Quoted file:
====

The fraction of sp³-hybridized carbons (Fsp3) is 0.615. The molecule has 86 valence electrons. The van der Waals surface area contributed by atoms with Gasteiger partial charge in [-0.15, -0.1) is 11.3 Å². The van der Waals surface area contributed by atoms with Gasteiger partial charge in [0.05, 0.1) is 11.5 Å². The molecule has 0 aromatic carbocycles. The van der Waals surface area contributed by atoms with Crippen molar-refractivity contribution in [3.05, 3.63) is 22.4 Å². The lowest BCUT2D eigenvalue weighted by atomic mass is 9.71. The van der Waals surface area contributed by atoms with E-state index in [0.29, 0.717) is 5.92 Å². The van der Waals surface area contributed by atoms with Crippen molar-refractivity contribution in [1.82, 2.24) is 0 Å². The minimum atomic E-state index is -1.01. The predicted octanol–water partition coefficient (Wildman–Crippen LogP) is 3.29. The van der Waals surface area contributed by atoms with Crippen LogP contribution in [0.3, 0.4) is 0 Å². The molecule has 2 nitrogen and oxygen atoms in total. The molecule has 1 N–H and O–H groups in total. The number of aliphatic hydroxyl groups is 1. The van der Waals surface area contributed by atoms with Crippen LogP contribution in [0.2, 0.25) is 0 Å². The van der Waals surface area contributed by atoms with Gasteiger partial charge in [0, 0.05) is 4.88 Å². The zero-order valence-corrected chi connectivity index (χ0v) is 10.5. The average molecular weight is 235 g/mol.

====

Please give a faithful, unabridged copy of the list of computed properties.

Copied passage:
The fraction of sp³-hybridized carbons (Fsp3) is 0.615. The molecule has 86 valence electrons. The van der Waals surface area contributed by atoms with Gasteiger partial charge in [-0.15, -0.1) is 11.3 Å². The van der Waals surface area contributed by atoms with Gasteiger partial charge in [0.05, 0.1) is 11.5 Å². The molecule has 0 aromatic carbocycles. The van der Waals surface area contributed by atoms with Crippen molar-refractivity contribution in [3.05, 3.63) is 22.4 Å². The lowest BCUT2D eigenvalue weighted by atomic mass is 9.71. The van der Waals surface area contributed by atoms with E-state index in [0.29, 0.717) is 5.92 Å². The van der Waals surface area contributed by atoms with Crippen molar-refractivity contribution in [1.82, 2.24) is 0 Å². The minimum atomic E-state index is -1.01. The predicted octanol–water partition coefficient (Wildman–Crippen LogP) is 3.29. The van der Waals surface area contributed by atoms with Crippen LogP contribution in [0.3, 0.4) is 0 Å². The molecule has 2 nitrogen and oxygen atoms in total. The molecule has 1 N–H and O–H groups in total. The number of aliphatic hydroxyl groups is 1. The van der Waals surface area contributed by atoms with Crippen LogP contribution in [0.2, 0.25) is 0 Å². The van der Waals surface area contributed by atoms with Gasteiger partial charge in [0, 0.05) is 4.88 Å². The zero-order valence-corrected chi connectivity index (χ0v) is 10.5. The average molecular weight is 235 g/mol.